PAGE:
Sunday morning it took over 3 hours using an orbital sander to clean up two half walls in a 5x8 bathroom. It was a real mess. It was never going to come back to the condition I had it with the first primer coat after freshly sanded walls. The corners I used a little caulk to clean the runs up and along the wainscoting joint. The wainscoting would have to wait, one mess at a time. After the high build prime was on things looked a little better. I got the blue on and finally felt a little better.

The wainscoting had some issues with runs in the joints which I'll never get out, just too time consuming. I sanded the flats some and put the new trim color on. Finally things looked good and the scheme was what we had in mind for the room. I installed the vintage porcelain sconce and new gfi and switches. Then another test fit of the high tank and marked where the medicine cabinet I'm restoring will go. Also mounted a vintage TP holder I picked up.

So today with the painting pretty much finished I did a final sanding of the floors and applied some "golden oak" stain which really brought out the oak floors. A couple coats of poly on the floor and I can finally start moving fixtures back in for good. Things are finally heading in the right direction again......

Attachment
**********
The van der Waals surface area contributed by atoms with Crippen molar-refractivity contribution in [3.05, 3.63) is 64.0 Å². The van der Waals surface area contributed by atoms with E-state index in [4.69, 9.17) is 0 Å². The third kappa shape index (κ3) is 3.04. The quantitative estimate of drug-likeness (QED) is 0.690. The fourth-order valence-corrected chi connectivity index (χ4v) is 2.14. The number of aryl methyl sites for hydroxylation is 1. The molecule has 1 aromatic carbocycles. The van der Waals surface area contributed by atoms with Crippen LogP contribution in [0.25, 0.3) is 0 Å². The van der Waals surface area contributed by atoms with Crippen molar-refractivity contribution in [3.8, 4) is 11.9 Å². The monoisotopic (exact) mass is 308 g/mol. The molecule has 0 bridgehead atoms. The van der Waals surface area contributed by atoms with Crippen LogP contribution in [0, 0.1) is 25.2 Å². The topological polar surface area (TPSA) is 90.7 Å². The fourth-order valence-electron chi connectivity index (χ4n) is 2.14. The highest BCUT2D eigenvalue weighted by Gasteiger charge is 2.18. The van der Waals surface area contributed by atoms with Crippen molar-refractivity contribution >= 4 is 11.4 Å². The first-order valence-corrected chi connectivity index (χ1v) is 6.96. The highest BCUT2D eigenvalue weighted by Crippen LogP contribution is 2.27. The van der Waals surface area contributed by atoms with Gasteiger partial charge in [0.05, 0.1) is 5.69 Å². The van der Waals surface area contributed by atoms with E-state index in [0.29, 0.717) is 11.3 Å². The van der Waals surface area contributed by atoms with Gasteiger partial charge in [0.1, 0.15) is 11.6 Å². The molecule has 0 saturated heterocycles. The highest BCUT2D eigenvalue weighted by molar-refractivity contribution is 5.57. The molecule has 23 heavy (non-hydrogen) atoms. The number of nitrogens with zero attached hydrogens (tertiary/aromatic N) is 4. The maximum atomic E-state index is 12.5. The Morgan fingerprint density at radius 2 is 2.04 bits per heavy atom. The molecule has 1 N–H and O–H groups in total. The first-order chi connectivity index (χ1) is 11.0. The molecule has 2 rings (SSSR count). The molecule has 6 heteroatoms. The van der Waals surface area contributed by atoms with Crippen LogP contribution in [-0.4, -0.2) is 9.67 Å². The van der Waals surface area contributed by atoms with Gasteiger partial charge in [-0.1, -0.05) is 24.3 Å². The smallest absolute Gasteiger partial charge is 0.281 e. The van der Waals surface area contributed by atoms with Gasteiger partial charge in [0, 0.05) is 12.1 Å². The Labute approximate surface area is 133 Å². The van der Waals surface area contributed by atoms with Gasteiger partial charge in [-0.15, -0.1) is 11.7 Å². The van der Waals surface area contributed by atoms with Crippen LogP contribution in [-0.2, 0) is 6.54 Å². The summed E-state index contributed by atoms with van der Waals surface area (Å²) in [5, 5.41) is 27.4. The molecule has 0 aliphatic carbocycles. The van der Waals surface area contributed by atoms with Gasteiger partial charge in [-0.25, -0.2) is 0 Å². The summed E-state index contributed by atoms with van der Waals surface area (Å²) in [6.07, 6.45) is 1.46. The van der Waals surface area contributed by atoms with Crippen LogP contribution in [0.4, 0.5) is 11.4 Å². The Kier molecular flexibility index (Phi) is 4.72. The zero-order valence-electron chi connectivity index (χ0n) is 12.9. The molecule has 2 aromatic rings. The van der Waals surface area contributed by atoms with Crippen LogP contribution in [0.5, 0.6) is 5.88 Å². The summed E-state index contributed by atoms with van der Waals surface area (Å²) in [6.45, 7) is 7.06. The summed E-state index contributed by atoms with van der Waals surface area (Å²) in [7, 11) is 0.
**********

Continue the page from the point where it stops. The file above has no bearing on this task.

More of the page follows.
Wednesday, December 3, 2008

Still Avoiding Sanding

I've been finding every possible job to tackle in the powder room taht doesn't involve sanding the walls - pretty sad for such a small room! But I'm about to the point where I just need to get it over with. The trimwork is all but complete now except for casing which is yet to be made. The caps for the wainscotting is finished, just a simple piece with a bead routered. The sill for the window is in place....same bead detail.

I went ahead and installed the metal crown for the tin ceiling too. To give myself a nailer and added support for these flimsy pieces, I ripped some square stock and installed on the wall and ceiling where the crown sits. This worked out really well.
On the corners, the first piece goes flat and then you have to trace out the profile cut for the other side to meet it. It made up a respectable corner.

Not much else getting done these days on the house while catching up on working my wood pile for the winter - about 2 cords left to split.

Sunday, November 23, 2008

Interior Season Begins

Finally - back to normal work schedule again and I can put the old work belt back on at home. With one minor snow fall already and the wood stove already roaring on a daily basis, my scaffolding season is over and it's time to get back to some inside projects. The plan this winter is to get the powder room and kitchen done so we can finally start living like "normal" people again - you know the one's with kitchen's on the first floor and stuff. The workout from carrying groceries up to the second floor maybe healthy, but it's getting REALLY OLD!

It's probably been a year and a half since I touched this room. Just to recap, the plumbing and wiring are done, beadboard is installed, and tin ceiling is up minus the crown pieces. Drywall is hung with two coats of mud already done. I did build a jamb earlier this year that's waiting for a door to be installed.